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The reasons for painting. Universal considerations...

The reasons for painting. Universal considerations starting from particular realities in Rome

“The entity that looks is someone who is in the medium through which he looks and cannot extract himself from it”, [1] wrote the philosopher Emilio Garroni about the condition of the observer towards the work of art. The phrase evokes the state of impossibility, almost impotence, which mixed with the sense of inadequacy characterizes the incomprehensible intellectual daze generated by the sight of the work, yet so incredibly pleasant. The human condition is the internal condition of looking: unprepared we question ourselves to feel “the entities that we are in the world in which we are” [1]. The crossing of the medium through the gaze evoked by Garroni is intended as a form of mutual absorption between the being-spectator and the being-work and is one of the greatest potential of a particular language: painting.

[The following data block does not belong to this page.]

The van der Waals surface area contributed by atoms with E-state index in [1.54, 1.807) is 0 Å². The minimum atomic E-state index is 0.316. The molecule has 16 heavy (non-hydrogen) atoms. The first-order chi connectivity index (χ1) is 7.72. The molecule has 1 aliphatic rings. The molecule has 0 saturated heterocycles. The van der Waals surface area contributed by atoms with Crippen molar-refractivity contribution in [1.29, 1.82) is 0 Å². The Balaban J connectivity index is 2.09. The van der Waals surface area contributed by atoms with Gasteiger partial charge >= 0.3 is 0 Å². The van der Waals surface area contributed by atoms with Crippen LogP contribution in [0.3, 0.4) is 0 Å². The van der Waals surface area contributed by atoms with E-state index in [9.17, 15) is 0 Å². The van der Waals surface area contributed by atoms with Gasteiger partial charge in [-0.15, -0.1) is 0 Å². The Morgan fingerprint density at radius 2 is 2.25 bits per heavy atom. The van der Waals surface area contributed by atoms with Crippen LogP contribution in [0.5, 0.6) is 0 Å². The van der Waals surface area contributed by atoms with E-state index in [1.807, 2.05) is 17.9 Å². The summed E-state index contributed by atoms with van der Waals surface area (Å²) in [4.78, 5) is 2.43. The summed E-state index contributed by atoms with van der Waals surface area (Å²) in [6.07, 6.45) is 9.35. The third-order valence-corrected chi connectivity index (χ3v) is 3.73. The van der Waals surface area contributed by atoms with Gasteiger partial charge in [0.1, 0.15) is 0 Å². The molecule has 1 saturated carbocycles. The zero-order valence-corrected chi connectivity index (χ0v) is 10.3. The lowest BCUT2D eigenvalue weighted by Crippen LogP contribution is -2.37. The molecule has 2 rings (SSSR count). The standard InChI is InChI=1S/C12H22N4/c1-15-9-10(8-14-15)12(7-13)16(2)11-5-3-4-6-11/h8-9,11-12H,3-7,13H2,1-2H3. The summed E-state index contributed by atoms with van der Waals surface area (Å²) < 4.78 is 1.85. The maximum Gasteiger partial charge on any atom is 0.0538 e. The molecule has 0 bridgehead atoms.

Currently in Rome in a series of ten authoritative galleries among those representing the new generations, there are two exhibiting painters; in as many we find a hybrid of paint and other materials, in the rest quite the opposite. It is an image that, despite not considering the multitude of independent spaces – ‘artist run-space’ – born in recent years, demonstrates a clear institutional stance. In acknowledging this there is no nostalgic intent, rather the need to reflect on the pictorial medium in the light of its scarce Roman attendance. It is necessary to do it from a different point of view than that based on the unanimous tyranny of the digital or on the natural technical and therefore implicitly creative course. We also agree in noting that the social-economic system in which we live produces inevitable and multiple effects, including the flattening of artistic taste on the standard of market demand or the encouragement of a trend – the ‘trend’ – to the detriment of he others. The attempt to make is to try to go back to the roots of the aesthetic theory of the image.